The Government has sought a meeting with paper and packaging group Smurfit Kappa over a proposed deal to sell full control of a Meath newspaper printing plant to a company owned by News UK & Ireland, the Rupert Murdoch-controlled publisher of titles including the Sun and Sunday Times.
Leo Varadkar, the Tánaiste, last week wrote to local Sinn Féin TD, Darren O'Rourke, to say the Minister of State in his department, Meath native Damien English, has sought a meeting with the company to "discuss concerns expressed locally" about the proposed deal.
Mr O’Rourke has called on News UK & Ireland to honour a previous agreement between the 65 workers at the Kells plant and Smurfit Kappa over redundancy terms, if, as expected, some workers are let go after the deal closes.
It is understood that Smurfit Kappa has given assurances to workers’ representatives that a “pot” of €3 million will be set aside to help fund any shortfall between the previously agreed terms and any package that might be offered under News UK & Ireland’s ownership.
The plant, which began operating about 20 years ago, prints all Murdoch titles in Ireland as well as the Irish versions of the Daily Mail and Mail on Sunday and the local copies of the Financial Times. The site and building are already owned by News UK & Ireland. The premises is currently leased to Smurfit Kappa News Press, which owns the printing press inside, employs the workers and runs the operation.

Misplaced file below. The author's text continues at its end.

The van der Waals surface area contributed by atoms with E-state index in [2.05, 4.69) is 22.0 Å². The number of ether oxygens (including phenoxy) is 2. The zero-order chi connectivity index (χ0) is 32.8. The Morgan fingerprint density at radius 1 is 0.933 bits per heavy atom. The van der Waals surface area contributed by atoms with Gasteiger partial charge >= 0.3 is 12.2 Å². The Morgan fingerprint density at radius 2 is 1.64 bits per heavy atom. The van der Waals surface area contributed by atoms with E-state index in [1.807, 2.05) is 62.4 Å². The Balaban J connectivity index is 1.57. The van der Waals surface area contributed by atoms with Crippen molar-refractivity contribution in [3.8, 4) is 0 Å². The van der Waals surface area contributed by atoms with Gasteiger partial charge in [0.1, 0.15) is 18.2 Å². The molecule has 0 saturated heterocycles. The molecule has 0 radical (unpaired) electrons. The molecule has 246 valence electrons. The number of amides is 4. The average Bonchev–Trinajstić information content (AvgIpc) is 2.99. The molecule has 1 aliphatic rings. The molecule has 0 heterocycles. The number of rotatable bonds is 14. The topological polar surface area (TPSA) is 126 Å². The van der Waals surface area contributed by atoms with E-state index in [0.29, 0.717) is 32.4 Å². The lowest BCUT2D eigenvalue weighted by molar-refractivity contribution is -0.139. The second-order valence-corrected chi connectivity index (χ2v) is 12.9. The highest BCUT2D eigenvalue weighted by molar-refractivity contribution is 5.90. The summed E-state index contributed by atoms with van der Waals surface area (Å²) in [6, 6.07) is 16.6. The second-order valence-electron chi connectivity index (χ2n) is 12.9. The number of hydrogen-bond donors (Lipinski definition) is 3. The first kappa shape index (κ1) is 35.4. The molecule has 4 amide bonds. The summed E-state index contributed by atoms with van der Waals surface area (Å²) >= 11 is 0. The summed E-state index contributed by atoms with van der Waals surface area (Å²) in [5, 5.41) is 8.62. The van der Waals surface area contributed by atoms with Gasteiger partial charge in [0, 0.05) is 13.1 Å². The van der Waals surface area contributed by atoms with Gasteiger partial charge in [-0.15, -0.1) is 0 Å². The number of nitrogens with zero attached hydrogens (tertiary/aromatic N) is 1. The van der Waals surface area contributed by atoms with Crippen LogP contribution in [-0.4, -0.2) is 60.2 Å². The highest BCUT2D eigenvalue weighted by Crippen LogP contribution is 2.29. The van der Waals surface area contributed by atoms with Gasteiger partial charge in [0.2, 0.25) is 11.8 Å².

It is believed that News UK & Ireland is tied into a contract with Smurfit Kappa News Press for a fixed timeslot of usage, which has become relatively more expensive for the newspaper publisher over the years as the fee remained fixed while the number of newspapers printed declined along with circulation.
To, in effect, get out of the contract, News UK & Ireland has agreed a deal with the stock market listed Smurfit Kappa group to acquire from it Smurfit Kappa News Press, the leaseholder. Mr Murdoch’s company would then take over the Kells printing operation itself, following the proposed acquisition by its subsidiary, Kip Limited.
The proposed deal is currently being investigated by the State regulator, the Competition and Consumer Protection Commission (CCPC), which has launched a “phase one” examination.
Workers represented by Siptu staged a demonstration outside the plant in recent weeks, over fears that their future redundancy entitlements might be affected. Mr O’Rourke said he “shared their concerns”.
“I have been in correspondence with the Government and with Smurfit Kappa and they want to ensure a smooth transition,” he said.
Siptu organiser Teresa Thompson said it had a "good relationship" with Smurfit Kappa but it is "disappointed" by the sale. The union said it is "seeking assurances" from News UK & Ireland.
It is understood that workers have been told that their employment rights and conditions will be unaffected by the proposed deal. News UK & Ireland referred to a previous statement it made about the deal allowing it to “secure its longer term printing arrangements and route to market in Ireland”.